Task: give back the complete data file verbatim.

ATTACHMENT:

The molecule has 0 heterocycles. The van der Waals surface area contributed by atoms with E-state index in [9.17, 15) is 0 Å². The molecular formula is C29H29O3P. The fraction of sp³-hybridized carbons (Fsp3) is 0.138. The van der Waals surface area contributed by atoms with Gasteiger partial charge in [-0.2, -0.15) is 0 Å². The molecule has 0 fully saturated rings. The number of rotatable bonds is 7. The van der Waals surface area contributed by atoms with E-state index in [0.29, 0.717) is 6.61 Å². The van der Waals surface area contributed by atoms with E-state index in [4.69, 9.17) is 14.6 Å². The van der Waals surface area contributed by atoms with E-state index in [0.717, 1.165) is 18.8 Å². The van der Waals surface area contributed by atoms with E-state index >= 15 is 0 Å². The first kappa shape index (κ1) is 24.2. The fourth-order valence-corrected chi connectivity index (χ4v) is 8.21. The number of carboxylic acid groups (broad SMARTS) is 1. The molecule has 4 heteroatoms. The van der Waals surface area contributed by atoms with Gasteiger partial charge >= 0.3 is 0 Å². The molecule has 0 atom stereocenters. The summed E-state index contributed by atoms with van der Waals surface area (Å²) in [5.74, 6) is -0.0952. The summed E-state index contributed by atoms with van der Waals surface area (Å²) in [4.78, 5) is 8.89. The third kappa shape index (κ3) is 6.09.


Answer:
The molecule has 0 heterocycles. The van der Waals surface area contributed by atoms with E-state index in [9.17, 15) is 0 Å². The molecular formula is C29H29O3P. The fraction of sp³-hybridized carbons (Fsp3) is 0.138. The van der Waals surface area contributed by atoms with Gasteiger partial charge in [-0.2, -0.15) is 0 Å². The molecule has 0 fully saturated rings. The number of rotatable bonds is 7. The van der Waals surface area contributed by atoms with E-state index in [0.29, 0.717) is 6.61 Å². The van der Waals surface area contributed by atoms with E-state index in [4.69, 9.17) is 14.6 Å². The van der Waals surface area contributed by atoms with E-state index in [0.717, 1.165) is 18.8 Å². The van der Waals surface area contributed by atoms with E-state index >= 15 is 0 Å². The first kappa shape index (κ1) is 24.2. The fourth-order valence-corrected chi connectivity index (χ4v) is 8.21. The number of carboxylic acid groups (broad SMARTS) is 1. The molecule has 4 heteroatoms. The van der Waals surface area contributed by atoms with Gasteiger partial charge >= 0.3 is 0 Å². The molecule has 0 atom stereocenters. The summed E-state index contributed by atoms with van der Waals surface area (Å²) in [5.74, 6) is -0.0952. The summed E-state index contributed by atoms with van der Waals surface area (Å²) in [4.78, 5) is 8.89. The third kappa shape index (κ3) is 6.09.